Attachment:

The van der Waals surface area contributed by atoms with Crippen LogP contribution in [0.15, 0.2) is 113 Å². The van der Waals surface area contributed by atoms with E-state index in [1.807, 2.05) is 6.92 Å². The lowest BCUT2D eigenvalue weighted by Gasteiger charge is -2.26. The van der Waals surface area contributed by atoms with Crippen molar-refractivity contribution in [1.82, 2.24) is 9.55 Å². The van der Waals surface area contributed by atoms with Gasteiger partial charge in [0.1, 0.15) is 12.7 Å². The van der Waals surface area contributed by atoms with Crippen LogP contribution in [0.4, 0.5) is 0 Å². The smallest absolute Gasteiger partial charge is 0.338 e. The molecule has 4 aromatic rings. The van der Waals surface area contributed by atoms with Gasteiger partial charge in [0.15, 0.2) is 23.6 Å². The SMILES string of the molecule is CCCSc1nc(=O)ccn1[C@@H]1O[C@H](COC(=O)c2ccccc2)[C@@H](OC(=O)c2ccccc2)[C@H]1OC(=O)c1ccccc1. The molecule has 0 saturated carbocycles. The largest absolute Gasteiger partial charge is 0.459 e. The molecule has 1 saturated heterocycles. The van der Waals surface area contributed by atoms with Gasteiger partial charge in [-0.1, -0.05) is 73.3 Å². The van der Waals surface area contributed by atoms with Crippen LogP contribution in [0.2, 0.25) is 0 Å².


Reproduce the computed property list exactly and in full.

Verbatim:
The van der Waals surface area contributed by atoms with Crippen LogP contribution in [0.15, 0.2) is 113 Å². The van der Waals surface area contributed by atoms with E-state index in [1.807, 2.05) is 6.92 Å². The lowest BCUT2D eigenvalue weighted by Gasteiger charge is -2.26. The van der Waals surface area contributed by atoms with Crippen molar-refractivity contribution in [1.82, 2.24) is 9.55 Å². The van der Waals surface area contributed by atoms with Gasteiger partial charge in [0.1, 0.15) is 12.7 Å². The van der Waals surface area contributed by atoms with Crippen LogP contribution in [0.4, 0.5) is 0 Å². The smallest absolute Gasteiger partial charge is 0.338 e. The molecule has 4 aromatic rings. The van der Waals surface area contributed by atoms with Gasteiger partial charge in [0.15, 0.2) is 23.6 Å². The SMILES string of the molecule is CCCSc1nc(=O)ccn1[C@@H]1O[C@H](COC(=O)c2ccccc2)[C@@H](OC(=O)c2ccccc2)[C@H]1OC(=O)c1ccccc1. The molecule has 0 saturated carbocycles. The largest absolute Gasteiger partial charge is 0.459 e. The molecule has 1 saturated heterocycles. The van der Waals surface area contributed by atoms with Gasteiger partial charge in [-0.1, -0.05) is 73.3 Å². The van der Waals surface area contributed by atoms with Crippen LogP contribution in [0.2, 0.25) is 0 Å².